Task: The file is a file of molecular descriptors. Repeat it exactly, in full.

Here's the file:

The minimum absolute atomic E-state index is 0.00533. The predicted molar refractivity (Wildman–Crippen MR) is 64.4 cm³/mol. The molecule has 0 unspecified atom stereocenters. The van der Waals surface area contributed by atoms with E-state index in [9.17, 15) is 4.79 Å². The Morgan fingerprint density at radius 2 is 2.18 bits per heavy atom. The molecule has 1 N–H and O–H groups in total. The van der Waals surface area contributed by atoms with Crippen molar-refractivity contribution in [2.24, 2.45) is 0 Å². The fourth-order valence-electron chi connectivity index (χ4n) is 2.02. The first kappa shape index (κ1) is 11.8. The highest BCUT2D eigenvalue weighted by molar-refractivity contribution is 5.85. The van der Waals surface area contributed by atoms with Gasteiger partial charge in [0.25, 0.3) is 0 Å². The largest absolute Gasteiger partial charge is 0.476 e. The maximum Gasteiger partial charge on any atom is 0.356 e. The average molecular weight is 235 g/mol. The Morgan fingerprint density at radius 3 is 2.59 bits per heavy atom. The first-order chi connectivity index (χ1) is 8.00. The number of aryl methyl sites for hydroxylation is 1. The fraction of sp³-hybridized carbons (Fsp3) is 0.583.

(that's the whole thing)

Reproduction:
The minimum absolute atomic E-state index is 0.00533. The predicted molar refractivity (Wildman–Crippen MR) is 64.4 cm³/mol. The molecule has 0 unspecified atom stereocenters. The van der Waals surface area contributed by atoms with E-state index in [9.17, 15) is 4.79 Å². The Morgan fingerprint density at radius 2 is 2.18 bits per heavy atom. The molecule has 1 N–H and O–H groups in total. The van der Waals surface area contributed by atoms with Crippen molar-refractivity contribution in [2.24, 2.45) is 0 Å². The fourth-order valence-electron chi connectivity index (χ4n) is 2.02. The first kappa shape index (κ1) is 11.8. The highest BCUT2D eigenvalue weighted by molar-refractivity contribution is 5.85. The van der Waals surface area contributed by atoms with Gasteiger partial charge in [0.25, 0.3) is 0 Å². The largest absolute Gasteiger partial charge is 0.476 e. The maximum Gasteiger partial charge on any atom is 0.356 e. The average molecular weight is 235 g/mol. The Morgan fingerprint density at radius 3 is 2.59 bits per heavy atom. The first-order chi connectivity index (χ1) is 8.00. The number of aryl methyl sites for hydroxylation is 1. The fraction of sp³-hybridized carbons (Fsp3) is 0.583.